This ?nullity by psychological incapacity? is the Philippine version of divorce. In the United States, the grounds for nullity are all based on conditions that were in existence at the time of the taking of the marital vows (bigamous marriage, minority, physical incapacity, mental incapacity, and fraud). Divorce, on the other hand, is based on conditions that occur after the marriage.
In the Philippines, married parties were always able to file petitions to have their marriages annulled based on the same pre-existing conditions that are the grounds for nullity in the United States. A significant change occurred in the Philippines in 1988 when parties were now able to file for nullity based on conditions that occurred after marriage where one errant party has displayed conflicting personality, emotional immaturity, irresponsibility, or has engaged in physical abuse, habitual alcoholism, sexual infidelity or perversion, and abandonment. Or even, in at least one case, ?habitual lying.? These are normally grounds for divorce in the United States.
More than 21 years later, the practice and procedure for obtaining a ?nullity by psychological incapacity? has expanded, even providing for instances where the respondent spouse is out of the country or could not otherwise be served with the legal papers by allowing for summons by publication.
While divorce by any other name is still a divorce, in the Philippines, it is only because it came by another name, ?nullity by psychological incapacity,? that it exists. How it came into being is a story filled with serendipity and irony.
When Cory Aquino became president on February 26, 1986, after People Power ousted Ferdinand Marcos, she abolished the 1973 Constitution that Marcos enacted by dictatorial fiat and replaced it with the 1986 ?Freedom Constitution.? She then appointed 50 commissioners to draft a new constitution that would be presented to the people for ratification in February of 1987. Under Cory?s ?Freedom Constitution,? there were only two branches of government, the Executive and the Judiciary where the power to make laws was vested in the Executive branch.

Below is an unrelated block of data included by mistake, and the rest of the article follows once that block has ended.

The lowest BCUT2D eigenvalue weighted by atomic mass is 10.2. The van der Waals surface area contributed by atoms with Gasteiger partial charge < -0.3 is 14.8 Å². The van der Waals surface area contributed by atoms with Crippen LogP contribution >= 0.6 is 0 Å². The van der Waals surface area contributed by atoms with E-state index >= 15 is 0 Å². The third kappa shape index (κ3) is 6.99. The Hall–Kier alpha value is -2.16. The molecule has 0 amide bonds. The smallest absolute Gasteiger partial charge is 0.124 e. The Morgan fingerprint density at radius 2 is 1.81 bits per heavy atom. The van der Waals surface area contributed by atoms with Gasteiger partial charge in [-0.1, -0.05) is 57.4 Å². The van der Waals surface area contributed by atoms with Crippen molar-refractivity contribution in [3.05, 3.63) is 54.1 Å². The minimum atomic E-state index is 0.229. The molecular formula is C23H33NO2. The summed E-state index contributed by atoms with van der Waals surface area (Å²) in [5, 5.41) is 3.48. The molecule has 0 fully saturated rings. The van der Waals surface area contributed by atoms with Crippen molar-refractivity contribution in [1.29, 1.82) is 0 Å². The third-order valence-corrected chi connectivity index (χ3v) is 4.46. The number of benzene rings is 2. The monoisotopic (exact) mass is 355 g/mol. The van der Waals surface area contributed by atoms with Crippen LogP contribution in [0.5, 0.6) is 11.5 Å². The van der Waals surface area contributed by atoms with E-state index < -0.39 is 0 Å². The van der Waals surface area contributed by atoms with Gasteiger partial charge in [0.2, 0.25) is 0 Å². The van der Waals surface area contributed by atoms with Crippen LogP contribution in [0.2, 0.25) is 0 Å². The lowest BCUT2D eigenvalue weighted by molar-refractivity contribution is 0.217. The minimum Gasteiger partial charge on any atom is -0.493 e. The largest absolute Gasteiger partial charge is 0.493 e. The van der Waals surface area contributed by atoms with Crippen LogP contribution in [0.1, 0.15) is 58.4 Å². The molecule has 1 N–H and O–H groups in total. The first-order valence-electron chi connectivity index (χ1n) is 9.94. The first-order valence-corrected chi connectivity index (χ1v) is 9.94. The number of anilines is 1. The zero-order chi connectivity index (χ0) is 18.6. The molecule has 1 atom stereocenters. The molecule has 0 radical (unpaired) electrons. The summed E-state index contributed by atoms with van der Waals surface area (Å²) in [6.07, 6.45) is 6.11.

Cory had three legal advisers, all women, who were concerned about the inequity in cases where Filipino women were divorced by their foreigner husbands who were able to remarry while their Filipino wives could not do so about cases where the Filipino husbands were abusive or otherwise sick in the head.
Cory?s advisers knew that a Congress would never pass such a law that would be favorable to women and which the Church would consider ?contrary to Philippine culture and tradition.? With Cory?s power to enact laws by her decree under the Freedom Constitution about to end, the advisers hurriedly drafted a Family Code which included provisions for this Philippine divorce by another name. Cory signed it into law on July 6, 1987 before the Philippine Congress was re-established and convened on July 27, 1987.
While officially, the Philippines is the only country aside from Vatican City to not allow for divorce, unofficially, the Philippines is in step with the rest of the world on this issue. Ironically, this was accomplished by the most devoutly Catholic president the Philippines has ever had.